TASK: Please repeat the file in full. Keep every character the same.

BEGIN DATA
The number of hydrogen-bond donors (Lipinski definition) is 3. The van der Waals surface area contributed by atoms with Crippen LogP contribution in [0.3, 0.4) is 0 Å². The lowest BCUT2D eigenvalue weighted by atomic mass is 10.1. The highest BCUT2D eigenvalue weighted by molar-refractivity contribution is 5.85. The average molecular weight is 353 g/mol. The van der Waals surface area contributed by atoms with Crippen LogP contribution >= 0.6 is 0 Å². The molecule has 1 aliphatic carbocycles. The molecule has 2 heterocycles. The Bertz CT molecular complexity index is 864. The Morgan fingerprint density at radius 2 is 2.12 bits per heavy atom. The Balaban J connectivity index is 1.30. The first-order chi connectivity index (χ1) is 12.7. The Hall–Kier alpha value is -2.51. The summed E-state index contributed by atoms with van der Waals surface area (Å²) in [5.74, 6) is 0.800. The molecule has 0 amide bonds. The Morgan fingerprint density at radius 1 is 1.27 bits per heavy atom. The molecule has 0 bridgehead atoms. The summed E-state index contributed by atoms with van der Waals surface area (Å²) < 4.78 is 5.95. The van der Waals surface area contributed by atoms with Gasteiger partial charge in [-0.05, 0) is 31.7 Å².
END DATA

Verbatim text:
The number of hydrogen-bond donors (Lipinski definition) is 3. The van der Waals surface area contributed by atoms with Crippen LogP contribution in [0.3, 0.4) is 0 Å². The lowest BCUT2D eigenvalue weighted by atomic mass is 10.1. The highest BCUT2D eigenvalue weighted by molar-refractivity contribution is 5.85. The average molecular weight is 353 g/mol. The van der Waals surface area contributed by atoms with Crippen LogP contribution >= 0.6 is 0 Å². The molecule has 1 aliphatic carbocycles. The molecule has 2 heterocycles. The Bertz CT molecular complexity index is 864. The Morgan fingerprint density at radius 2 is 2.12 bits per heavy atom. The Balaban J connectivity index is 1.30. The first-order chi connectivity index (χ1) is 12.7. The Hall–Kier alpha value is -2.51. The summed E-state index contributed by atoms with van der Waals surface area (Å²) in [5.74, 6) is 0.800. The molecule has 0 amide bonds. The Morgan fingerprint density at radius 1 is 1.27 bits per heavy atom. The molecule has 0 bridgehead atoms. The summed E-state index contributed by atoms with van der Waals surface area (Å²) < 4.78 is 5.95. The van der Waals surface area contributed by atoms with Gasteiger partial charge in [-0.05, 0) is 31.7 Å².